Number 47 on our countdown, but top five in grit is reliever Steve Farr.
Jeremy Affeldt was an amazing talent who could never seem to put it all together and was constantly shuttled between roles in an effort to maximize his potential. Some fans, including myself at times, complained at the Royals constant shifting of Affeldt's role. Surely having to adjust to different situations was hurting his development? No one with stuff that good should struggle that much.
On the other hand, is Steve Farr. Here's a pitcher who never had stuff that amazed anyone. He was shuttled from role to role, from long reliever to spot starter to setup man to closer. He never complained, he never made excuses. He just did his job and did it well.
Steve Farr relied on guile and guts, and even looked gritty with his blue collar mustache. He didn't wow any scouts and was not offered a bonus to sign professionally. He didn't debut in the big leagues until age 27, and was released by the lowly Indians early in his career. Nonetheless, he persevered, lasting eleven seasons, pitching in over five hundred games, and collecting 132 saves, good enough for 76th all-time in baseball history.
Farr hailed from Maryland and attended prestigious DeMatha Catholic High School. He went on to play baseball at nearby American University in Washington D.C., but left after his frehsman year to sign with the Pittsburgh Pirates. He fared well his first professional season in 1977, but in his second season he was incredibly wild, walking 84 batters in 93 innings. He began to harness his command and by 1980 he found himself in AAA, just a step away from the big leagues. Farr would struggle immensely in AAA, so over the next three seasons, the Pirates would bounce him between AA and AAA. In 1983 they dealt him to the talent-starved Indians, and Farr enjoyed his best professional season in AA Buffalo, going 13-1 with a 1.68 ERA.
The Indians promoted Farr to AAA in 1984, and after pitching well in six starts, they finally promoted the 27 year old pitcher to the big leagues. The Indians had Farr pitch in the rotation, but he was inconsistent and posted a 3-11 record with a 4.58 ERA. The next spring, Farr was one of the last players cut from camp, and by Opening Day he found himself unemployed. He returned to Maryland and contemplated a career in the steel mills.
"It was kind of a depressing time for me. You get released, that's just like getting fired from a job . . . I had friends who had been out of college a few years who were making 30 grand and up and they kept telling me, 'Give up this game; start making some money.' "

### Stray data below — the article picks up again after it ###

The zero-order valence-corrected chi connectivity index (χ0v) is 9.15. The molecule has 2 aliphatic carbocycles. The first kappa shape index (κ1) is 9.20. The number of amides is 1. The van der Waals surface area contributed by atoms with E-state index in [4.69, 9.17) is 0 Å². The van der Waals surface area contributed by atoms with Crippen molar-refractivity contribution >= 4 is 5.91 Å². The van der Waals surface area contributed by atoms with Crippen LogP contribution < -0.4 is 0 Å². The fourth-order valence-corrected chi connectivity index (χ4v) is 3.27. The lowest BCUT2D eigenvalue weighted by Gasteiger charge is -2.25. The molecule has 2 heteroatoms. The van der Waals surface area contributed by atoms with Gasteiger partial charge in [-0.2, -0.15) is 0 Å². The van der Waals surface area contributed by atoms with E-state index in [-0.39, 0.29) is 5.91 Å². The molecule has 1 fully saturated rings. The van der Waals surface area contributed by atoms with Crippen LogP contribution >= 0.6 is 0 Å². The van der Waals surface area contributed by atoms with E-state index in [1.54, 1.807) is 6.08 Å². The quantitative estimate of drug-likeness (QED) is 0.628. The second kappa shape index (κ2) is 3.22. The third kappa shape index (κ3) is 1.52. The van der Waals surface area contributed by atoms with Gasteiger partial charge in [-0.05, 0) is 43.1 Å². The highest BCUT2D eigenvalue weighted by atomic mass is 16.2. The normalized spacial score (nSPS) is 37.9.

"I didn't think my career was over, but I didn't know."
The Royals signed Farr in May, and assigned him to Omaha. He dominated, going 10-4 with a 2.02 ERA as a starter. He would be named American Association Pitcher of the Year. In August, the team promoted him, utilizing him as a reliever. The team was in a pennant race, and used him in low pressure situations, but he performed adequately, posting a 3.11 ERA and 36 strikeouts in 37 2/3 innings.
"All we were looking for was a 10th man in Triple-A,"
-Royals General Manager John Schuerholz
Farr made the playoff roster and was summoned immediately, with the bases loaded in the third inning of Game One of the 1985 ALCS. He allowed all three runners to score and would allow one run of his own in two innings of work. He would redeem himself in Game Three however, by pitching 4 1/3 shutout innings of relief work and picking up the win in a crucial victory for the Royals. Manager Dick Howser failed to call upon Farr in the Fall Classic however.
"I wish I did. I was up once, and he (Howser) told me I was going in, then he shut me down and put (Joe) Beckwith in, so I was a little chafed. I just wanted to get in an appearance. That's all right. I'll trade it for the ring."
Farr began 1986 firmly in the Royals plans as a long reliever. By mid-season he would begin sharing closing duties with Dan Quisenberry, who had lost the confidence of manager Mike Ferraro. Farr would be very effective all season, keeping his ERA under 3.00 all season until a terrible outing against the Angels to end the year. He relished his relief role, appearing in 56 games, throwing 109 1/3 innings, with eight saves.